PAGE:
Devotion used by permission of Time of Grace®. For more information visit www.timeofgrace.org
Falling for Satan’s Lies by Janet Gehlhar
It was one of those days when everything overwhelmed and I was having a pity party. I wallowed, feeling so alone. And then I realized that I had fallen for Satan’s lie. Which lie? The lie that I am all alone and even God doesn’t care and won’t help me. Sigh. After a moment I felt a bit of rage that I have fallen for that same lie again. Which led to another lie of Satan . . . you are worthless and stupid. And now I’m in even deeper.
Then I looked up and saw the loving face of Jesus framed on my wall with the passage, “I am the way and the truth and the life.” (John 14:6) And the decal on my wall, “Be Still and Know that I am God.” (Psalm 46:10) And the eagle picture with the passage . . . “but those who hope in the LORD will renew their strength. They will soar on wings like eagles; they will run and not grow weary, they will walk and not be faint.” (Isaiah 40:31)
Take that, Satan!
I have found hope when I read about people in the Bible who share my same struggles. They messed up, repented, God forgave them, and God ALWAYS used their mistakes for their eternal good.
When I read about how Joseph was a bit full of himself and his angry brothers sold him into slavery, was imprisoned unjustly, was forgotten after interpreting dreams, and yet in the end God used him as a high official to save His people from famine, I marvel. (Genesis 37) Just as our loving God took care of Joseph, he’ll take care of me – especially during the times of duress when life looks bleak.
How often I allow myself to be overwhelmed when I need to simply remind myself that God is charge and He has a plan. He doesn’t reveal the whole plan to me at once, but rather unfolds each piece one at a time and on His timetable.
Today I’m focused on trusting God to lead the way – His way.
357. Hot Blood, Cold Heart by Julie Luetke
How long does it take for your blood to boil when talking politics? Shamefully, not long for me. I don’t want to hear anything that disagrees with my opinion. I cannot imagine how anyone can think any view other than mine—surely they have lost their mind to think the way they do. When my blood begins to boil, it turns my heart into ice, even with family. It ruins my entire day. In my mind, I justify my words and beliefs, and plot for just the right comeback, which thankfully God keeps me from voicing. My soul gets no satisfaction.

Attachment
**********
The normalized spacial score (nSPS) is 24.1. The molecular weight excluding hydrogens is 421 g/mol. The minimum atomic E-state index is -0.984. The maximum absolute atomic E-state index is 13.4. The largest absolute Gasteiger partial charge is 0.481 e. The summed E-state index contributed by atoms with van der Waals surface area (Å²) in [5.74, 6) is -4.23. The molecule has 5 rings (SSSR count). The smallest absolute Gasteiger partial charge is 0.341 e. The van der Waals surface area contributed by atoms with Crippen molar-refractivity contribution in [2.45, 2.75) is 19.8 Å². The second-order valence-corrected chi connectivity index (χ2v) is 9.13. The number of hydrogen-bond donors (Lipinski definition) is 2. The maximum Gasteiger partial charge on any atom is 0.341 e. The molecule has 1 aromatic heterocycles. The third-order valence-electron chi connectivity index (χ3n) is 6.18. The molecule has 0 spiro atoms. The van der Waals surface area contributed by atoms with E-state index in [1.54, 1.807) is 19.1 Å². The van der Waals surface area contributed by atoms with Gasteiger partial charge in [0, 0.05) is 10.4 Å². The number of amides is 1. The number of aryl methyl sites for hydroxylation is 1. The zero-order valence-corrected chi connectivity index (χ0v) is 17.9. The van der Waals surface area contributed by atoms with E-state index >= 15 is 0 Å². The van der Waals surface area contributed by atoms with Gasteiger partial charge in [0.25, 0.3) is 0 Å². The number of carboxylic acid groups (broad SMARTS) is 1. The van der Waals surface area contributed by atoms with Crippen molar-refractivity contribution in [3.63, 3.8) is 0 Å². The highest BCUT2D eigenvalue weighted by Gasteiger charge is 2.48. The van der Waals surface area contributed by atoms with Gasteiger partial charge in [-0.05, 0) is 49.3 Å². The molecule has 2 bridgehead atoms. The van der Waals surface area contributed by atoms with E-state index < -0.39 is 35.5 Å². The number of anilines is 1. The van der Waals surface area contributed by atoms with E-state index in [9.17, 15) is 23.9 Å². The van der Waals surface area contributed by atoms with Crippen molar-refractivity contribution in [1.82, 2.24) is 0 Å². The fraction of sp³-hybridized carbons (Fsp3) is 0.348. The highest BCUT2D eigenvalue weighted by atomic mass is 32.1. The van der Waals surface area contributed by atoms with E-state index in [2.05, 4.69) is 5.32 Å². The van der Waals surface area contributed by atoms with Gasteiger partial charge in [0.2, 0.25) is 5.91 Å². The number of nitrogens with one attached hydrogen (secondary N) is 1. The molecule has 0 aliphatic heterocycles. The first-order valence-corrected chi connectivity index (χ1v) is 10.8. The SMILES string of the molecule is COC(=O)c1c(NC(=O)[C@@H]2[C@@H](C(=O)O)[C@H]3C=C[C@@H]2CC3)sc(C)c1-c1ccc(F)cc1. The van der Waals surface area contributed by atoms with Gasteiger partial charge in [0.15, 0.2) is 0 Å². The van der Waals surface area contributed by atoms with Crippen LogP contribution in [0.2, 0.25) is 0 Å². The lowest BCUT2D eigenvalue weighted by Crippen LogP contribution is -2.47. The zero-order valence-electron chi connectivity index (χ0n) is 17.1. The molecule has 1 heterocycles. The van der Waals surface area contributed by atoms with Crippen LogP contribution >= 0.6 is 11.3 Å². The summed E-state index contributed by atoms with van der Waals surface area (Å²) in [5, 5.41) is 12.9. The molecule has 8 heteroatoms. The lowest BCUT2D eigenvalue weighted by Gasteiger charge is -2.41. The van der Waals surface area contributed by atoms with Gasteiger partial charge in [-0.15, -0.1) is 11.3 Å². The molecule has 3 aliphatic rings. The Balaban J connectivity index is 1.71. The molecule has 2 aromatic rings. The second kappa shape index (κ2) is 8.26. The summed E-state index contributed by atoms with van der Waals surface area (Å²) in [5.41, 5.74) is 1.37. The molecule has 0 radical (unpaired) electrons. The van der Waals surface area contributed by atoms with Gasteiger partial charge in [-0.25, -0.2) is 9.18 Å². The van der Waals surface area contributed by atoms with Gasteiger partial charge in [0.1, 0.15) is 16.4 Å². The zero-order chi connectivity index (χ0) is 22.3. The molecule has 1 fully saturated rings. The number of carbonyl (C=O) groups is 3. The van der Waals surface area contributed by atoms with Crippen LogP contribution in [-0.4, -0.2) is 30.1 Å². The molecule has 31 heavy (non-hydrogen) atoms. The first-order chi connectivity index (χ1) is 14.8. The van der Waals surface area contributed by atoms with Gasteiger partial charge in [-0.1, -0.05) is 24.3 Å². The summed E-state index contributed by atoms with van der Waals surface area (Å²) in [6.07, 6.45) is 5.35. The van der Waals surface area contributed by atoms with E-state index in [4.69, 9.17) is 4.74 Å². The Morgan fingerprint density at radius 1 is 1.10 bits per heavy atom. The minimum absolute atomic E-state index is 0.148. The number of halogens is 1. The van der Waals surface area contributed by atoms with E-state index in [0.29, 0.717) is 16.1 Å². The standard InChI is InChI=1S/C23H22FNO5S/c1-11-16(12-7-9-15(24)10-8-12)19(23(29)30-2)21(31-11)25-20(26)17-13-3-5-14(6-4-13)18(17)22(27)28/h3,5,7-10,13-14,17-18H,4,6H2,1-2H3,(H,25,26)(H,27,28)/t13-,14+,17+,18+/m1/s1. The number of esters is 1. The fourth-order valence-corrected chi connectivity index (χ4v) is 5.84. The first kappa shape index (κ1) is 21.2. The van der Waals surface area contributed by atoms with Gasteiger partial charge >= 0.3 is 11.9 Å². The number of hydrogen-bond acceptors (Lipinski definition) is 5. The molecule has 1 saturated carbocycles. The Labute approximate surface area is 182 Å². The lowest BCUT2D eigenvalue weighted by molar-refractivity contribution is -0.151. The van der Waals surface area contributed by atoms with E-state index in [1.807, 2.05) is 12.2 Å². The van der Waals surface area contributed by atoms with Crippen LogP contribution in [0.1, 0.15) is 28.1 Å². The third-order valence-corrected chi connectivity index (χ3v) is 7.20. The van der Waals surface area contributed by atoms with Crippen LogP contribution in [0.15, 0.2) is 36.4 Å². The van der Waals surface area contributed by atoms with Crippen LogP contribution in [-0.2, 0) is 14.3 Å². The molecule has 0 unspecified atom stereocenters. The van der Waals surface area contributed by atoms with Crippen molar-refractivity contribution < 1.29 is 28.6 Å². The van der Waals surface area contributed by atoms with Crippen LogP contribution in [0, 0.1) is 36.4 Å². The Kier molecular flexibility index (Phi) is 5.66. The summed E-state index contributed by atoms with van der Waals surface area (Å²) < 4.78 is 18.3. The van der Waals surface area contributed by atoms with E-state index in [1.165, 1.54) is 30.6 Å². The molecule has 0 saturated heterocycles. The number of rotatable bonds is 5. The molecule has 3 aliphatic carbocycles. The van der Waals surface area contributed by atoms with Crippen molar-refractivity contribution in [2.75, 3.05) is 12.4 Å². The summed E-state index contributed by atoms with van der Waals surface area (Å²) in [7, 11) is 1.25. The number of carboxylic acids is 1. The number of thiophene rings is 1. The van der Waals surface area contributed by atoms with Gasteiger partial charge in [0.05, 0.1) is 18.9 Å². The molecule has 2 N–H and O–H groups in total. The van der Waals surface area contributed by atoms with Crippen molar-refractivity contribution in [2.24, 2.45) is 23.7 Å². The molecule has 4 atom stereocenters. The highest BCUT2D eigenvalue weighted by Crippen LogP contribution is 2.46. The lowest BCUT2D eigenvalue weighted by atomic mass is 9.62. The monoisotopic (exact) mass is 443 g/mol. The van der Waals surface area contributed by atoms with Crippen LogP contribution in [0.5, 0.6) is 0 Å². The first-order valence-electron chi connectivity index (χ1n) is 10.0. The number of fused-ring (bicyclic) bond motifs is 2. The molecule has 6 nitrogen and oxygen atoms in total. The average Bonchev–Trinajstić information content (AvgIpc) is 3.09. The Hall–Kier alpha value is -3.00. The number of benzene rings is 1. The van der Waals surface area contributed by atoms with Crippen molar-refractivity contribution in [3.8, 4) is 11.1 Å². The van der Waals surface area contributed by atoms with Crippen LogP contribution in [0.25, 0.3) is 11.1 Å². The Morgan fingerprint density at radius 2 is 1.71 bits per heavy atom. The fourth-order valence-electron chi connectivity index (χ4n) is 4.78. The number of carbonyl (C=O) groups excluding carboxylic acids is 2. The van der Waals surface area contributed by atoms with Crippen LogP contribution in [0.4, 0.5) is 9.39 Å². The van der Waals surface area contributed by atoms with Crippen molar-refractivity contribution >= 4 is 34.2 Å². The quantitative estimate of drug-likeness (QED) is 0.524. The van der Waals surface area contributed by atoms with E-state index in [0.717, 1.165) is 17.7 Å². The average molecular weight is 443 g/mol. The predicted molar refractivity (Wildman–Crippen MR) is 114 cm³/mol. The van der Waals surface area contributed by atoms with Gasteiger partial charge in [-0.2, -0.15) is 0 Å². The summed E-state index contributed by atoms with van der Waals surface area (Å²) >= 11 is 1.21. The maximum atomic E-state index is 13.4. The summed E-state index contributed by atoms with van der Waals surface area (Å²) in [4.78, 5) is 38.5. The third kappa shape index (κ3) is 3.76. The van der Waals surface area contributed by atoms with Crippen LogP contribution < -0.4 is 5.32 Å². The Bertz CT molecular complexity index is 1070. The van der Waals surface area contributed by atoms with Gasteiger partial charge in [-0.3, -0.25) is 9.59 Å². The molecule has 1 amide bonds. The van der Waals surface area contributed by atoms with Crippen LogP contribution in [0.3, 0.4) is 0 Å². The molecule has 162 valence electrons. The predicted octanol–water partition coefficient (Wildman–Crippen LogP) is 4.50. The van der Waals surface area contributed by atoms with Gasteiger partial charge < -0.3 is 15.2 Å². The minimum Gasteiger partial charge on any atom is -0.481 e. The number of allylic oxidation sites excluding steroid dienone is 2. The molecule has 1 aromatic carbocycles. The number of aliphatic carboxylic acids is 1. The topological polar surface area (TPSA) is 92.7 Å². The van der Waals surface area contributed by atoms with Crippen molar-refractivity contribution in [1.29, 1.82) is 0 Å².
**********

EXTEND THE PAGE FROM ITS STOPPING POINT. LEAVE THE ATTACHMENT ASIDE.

Against you, you only, have I sinned and done what is evil in your sight; (Psalm 51:4a NIV)
I am so frustrated. I don’t want to take this to the Lord in prayer, because I know Jesus will show me my faults in the conversation. He’s done it before. When I seek His wisdom, He will open my eyes to a lack of humility, an unwillingness to listen, and the consideration to
end the conversation before feelings get hurt. He will patiently show my unwillingness to give the same grace He unconditionally gave to me. He shows me that when my blood is boiling, I have chosen anger and hate over love.
In Matthew 24, Jesus includes the decline in civility and faith when describing the End Times. In verses 10 and 12, He warns, “At that time many will turn away from the faith and will betray and hate each other…Because of the increase of wickedness, the love of most will grow cold,”
Who am I fooling? I can ‘say’ that the other person, article, newscaster or politician makes my blood boil, but it is my own choice, my personal responsibility. In the face of an opposing political view, I choose to get angry. No one has the power over my feelings but me. When my blood boils it is because I choose to take off Jesus’ white robe of righteousness so it doesn’t get dirty and deliberately jump into the mud of sinful self-righteousness.
Jesus, forgive me! I don’t want a cold heart, ever! Spread your love over me, melt my frozen heart, and help me be an instrument of Your peace.
If it is possible, as far as it depends on you, live at peace with everyone…Do not be overcome by evil, but overcome evil with good. (Romans 12:18, 21 NIV)